Comparative Grading Chart
|The coin design is flat although fully recognisable but with little fine detail remaining.
|There is more depth to the coin design with some fine features showing, especially incised detail.
|Most of the fine detail of the coin design is apparent but the high-points will be flat.
|Slight flatness on the high-points of the coin.
|Slight wear on the high-points of the coin which is apparent without the aid of magnification.
|AU58 - MS ?
|AU58 - MS ?
|Slight wear on the high-points of the coin which become apparent with the aid of magnification (often confused with poor strike)
|No wear, but the coin will have a combination of scuff marks, heavy cuts, rim nicks and naturally occurring hairline scratches.
|No wear, but the coin will have noticeably fewer of the scuff marks, heavy cuts, rim nicks and naturally occurring hairlines.
|The coin will have a few detracting marks particularly in the fields or a combination of a few minor marks such as small cuts, light scuffs or naturally occurring hairlines.
|The coin will have only a couple of detracting marks or a combination of a few minor marks such as small cuts, light scuffs or naturally occurring hairlines. These are sometimes obscured by the design.
|On close examination, the coin will have a few minor marks in combination such as small cuts, light scuffs or naturally occurring hairlines.
|On close examination, the coin will have a few obscure marks in combination such as minor cuts, light scuffs or naturally occurring hairlines.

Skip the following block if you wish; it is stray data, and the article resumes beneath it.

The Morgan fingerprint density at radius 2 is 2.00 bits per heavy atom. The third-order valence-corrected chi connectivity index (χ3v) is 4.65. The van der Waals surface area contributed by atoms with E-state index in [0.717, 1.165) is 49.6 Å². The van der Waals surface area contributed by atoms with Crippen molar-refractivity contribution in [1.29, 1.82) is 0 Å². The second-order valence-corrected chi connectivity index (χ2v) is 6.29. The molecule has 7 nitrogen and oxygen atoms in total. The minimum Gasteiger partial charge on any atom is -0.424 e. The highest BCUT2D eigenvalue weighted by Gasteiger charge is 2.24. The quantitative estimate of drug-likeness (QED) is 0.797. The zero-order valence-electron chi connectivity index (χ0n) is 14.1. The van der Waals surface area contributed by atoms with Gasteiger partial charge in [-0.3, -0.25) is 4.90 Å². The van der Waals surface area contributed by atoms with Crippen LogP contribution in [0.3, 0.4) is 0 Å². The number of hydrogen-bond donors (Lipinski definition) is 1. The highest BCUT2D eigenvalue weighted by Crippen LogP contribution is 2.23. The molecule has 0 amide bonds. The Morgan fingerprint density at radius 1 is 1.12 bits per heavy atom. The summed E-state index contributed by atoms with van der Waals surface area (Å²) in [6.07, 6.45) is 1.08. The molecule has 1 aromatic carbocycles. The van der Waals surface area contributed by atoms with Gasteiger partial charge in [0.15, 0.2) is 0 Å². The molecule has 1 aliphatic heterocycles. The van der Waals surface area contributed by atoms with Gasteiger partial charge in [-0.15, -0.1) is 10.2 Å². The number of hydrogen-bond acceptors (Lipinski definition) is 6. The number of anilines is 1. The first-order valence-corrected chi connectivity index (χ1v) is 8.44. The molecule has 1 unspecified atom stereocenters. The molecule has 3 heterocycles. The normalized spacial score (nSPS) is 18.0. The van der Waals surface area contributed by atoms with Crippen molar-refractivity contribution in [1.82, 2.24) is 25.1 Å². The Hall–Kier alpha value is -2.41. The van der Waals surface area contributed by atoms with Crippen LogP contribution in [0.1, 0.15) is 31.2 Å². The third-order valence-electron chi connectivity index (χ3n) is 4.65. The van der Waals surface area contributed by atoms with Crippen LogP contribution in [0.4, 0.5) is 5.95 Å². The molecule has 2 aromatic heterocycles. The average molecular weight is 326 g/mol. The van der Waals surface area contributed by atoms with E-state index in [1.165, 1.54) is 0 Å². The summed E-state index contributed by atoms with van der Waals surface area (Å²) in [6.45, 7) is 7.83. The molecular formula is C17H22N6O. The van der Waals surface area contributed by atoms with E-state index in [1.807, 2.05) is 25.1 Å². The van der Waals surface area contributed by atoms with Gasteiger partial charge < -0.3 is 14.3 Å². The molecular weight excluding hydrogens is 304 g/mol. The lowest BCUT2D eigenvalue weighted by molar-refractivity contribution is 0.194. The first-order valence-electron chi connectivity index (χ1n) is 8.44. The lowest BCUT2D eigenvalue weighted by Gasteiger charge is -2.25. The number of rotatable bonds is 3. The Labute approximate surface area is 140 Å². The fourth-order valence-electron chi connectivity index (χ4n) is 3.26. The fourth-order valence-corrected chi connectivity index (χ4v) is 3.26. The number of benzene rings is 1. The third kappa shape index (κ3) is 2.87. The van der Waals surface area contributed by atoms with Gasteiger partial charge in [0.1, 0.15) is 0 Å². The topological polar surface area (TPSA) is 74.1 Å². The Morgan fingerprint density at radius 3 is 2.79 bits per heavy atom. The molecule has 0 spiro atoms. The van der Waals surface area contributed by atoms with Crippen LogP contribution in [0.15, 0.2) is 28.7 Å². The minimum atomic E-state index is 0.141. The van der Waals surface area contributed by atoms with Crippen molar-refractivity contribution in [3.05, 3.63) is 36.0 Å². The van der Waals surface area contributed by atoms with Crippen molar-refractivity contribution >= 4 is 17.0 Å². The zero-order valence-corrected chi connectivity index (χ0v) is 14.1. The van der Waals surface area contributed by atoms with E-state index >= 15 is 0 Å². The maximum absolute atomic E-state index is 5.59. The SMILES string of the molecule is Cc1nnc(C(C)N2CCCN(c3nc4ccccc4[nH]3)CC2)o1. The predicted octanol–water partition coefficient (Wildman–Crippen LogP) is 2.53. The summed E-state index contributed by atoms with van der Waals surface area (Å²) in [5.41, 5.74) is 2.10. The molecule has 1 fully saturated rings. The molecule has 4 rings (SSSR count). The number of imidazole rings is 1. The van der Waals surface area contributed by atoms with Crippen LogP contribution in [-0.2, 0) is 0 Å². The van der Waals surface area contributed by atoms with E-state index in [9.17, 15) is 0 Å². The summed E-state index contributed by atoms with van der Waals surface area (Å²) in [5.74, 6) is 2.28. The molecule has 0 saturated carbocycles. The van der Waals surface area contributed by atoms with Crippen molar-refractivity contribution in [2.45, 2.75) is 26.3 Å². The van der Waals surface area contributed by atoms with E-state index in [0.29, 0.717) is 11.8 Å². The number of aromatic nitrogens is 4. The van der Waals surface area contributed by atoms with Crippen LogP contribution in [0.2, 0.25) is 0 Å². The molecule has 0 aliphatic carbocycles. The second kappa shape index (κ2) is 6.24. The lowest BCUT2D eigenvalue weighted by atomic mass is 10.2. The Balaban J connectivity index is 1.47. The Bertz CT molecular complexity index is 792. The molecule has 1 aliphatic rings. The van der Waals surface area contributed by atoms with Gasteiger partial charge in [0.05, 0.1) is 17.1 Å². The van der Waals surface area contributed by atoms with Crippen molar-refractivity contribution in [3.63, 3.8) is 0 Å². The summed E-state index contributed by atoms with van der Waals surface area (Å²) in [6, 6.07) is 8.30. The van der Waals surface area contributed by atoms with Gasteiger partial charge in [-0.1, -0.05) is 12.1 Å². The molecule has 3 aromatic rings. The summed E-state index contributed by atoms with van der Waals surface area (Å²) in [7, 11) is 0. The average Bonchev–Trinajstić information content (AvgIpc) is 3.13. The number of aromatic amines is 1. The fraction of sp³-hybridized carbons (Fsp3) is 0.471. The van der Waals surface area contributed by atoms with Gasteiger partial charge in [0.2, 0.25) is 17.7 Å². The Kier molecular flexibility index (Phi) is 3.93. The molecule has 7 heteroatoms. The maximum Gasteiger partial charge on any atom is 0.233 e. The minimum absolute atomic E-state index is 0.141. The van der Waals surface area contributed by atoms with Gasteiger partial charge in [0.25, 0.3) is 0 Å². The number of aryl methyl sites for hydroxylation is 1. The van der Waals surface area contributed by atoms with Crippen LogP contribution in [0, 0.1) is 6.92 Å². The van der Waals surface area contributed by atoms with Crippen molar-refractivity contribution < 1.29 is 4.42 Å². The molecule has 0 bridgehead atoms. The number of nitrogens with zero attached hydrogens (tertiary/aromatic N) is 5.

|The coin appears near perfect and will reveal only a few minute marks or naturally occurring hairlines under magnification.
|The coin appears near perfect and will reveal only a couple of minute marks or naturally occurring hairlines under magnification.
|The coin is near perfect and will reveal only a couple of infinitesimal marks or naturally occurring hairlines under magnification.
* In our grading descriptions we have used the 'Oxford Dictionary' definition of 'few' i.e. a small number and 'couple' meaning two.
** Both NGC and PCGS have graded a disproportionate number of coins in AU58 holders. Many coins that could be considered uncirculated are found in this category e.g. Brown Uncirculated (BN) pennies of George V which are missing the tip of the moustache due to a poor strike (and not rub) are often found in AU58 holders.
*** The major grading services show no reluctance grading coins in the US series as MS60 and MS61 but tend to avoid these grades when certifying international coins. Many of the Australian coins in AU58 holders could possibly fall into these MS grades. Another consequence of the reticence of the services to use the MS60 and MS61 grades on international coins is the log-jam of coins found in MS62 and MS63 holders. Some of the coins graded MS62 should probably be graded MS61 while many of the coins in MS63 holders are deserving of an MS64 grade. It has been found that US coins that were graded early by the services when they were calibrating their standards can go up (or down) a point or two if they are re-submitted today. This is proving true of Australian coins, which have only been graded in significant numbers since about 2010, as we have noticed a pattern of a significant number of upgrades on early graded coins that have been sent in for review.